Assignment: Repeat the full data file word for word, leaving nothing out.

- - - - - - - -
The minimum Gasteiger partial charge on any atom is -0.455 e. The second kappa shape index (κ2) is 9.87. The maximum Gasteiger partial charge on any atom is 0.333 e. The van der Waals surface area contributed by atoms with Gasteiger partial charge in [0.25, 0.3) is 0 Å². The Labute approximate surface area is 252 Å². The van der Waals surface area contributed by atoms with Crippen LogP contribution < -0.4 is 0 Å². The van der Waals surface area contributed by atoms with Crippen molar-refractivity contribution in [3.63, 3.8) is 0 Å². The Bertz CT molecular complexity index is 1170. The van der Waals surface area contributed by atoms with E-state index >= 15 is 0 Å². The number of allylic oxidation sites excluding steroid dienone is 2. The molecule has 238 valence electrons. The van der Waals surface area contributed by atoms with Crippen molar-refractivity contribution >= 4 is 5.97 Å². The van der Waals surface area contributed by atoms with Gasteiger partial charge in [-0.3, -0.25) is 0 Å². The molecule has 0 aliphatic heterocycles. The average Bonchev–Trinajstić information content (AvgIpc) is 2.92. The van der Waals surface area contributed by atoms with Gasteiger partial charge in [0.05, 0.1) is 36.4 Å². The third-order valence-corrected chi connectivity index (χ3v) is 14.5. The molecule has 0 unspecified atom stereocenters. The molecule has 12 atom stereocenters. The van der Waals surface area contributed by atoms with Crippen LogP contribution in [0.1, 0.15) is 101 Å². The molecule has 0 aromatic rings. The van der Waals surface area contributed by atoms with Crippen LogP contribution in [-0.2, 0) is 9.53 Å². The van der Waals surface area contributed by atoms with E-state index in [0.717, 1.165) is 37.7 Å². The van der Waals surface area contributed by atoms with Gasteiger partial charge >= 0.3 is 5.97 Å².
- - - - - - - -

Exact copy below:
The minimum Gasteiger partial charge on any atom is -0.455 e. The second kappa shape index (κ2) is 9.87. The maximum Gasteiger partial charge on any atom is 0.333 e. The van der Waals surface area contributed by atoms with Gasteiger partial charge in [0.25, 0.3) is 0 Å². The Labute approximate surface area is 252 Å². The van der Waals surface area contributed by atoms with Crippen LogP contribution < -0.4 is 0 Å². The van der Waals surface area contributed by atoms with Crippen molar-refractivity contribution in [3.63, 3.8) is 0 Å². The Bertz CT molecular complexity index is 1170. The van der Waals surface area contributed by atoms with E-state index >= 15 is 0 Å². The number of allylic oxidation sites excluding steroid dienone is 2. The molecule has 238 valence electrons. The van der Waals surface area contributed by atoms with Crippen molar-refractivity contribution >= 4 is 5.97 Å². The van der Waals surface area contributed by atoms with Gasteiger partial charge in [-0.3, -0.25) is 0 Å². The molecule has 0 aliphatic heterocycles. The average Bonchev–Trinajstić information content (AvgIpc) is 2.92. The van der Waals surface area contributed by atoms with Gasteiger partial charge in [0.05, 0.1) is 36.4 Å². The third-order valence-corrected chi connectivity index (χ3v) is 14.5. The molecule has 0 unspecified atom stereocenters. The molecule has 12 atom stereocenters. The van der Waals surface area contributed by atoms with Crippen LogP contribution in [0.1, 0.15) is 101 Å². The molecule has 0 aromatic rings. The van der Waals surface area contributed by atoms with Crippen LogP contribution in [-0.2, 0) is 9.53 Å². The van der Waals surface area contributed by atoms with E-state index in [0.717, 1.165) is 37.7 Å². The van der Waals surface area contributed by atoms with Gasteiger partial charge >= 0.3 is 5.97 Å².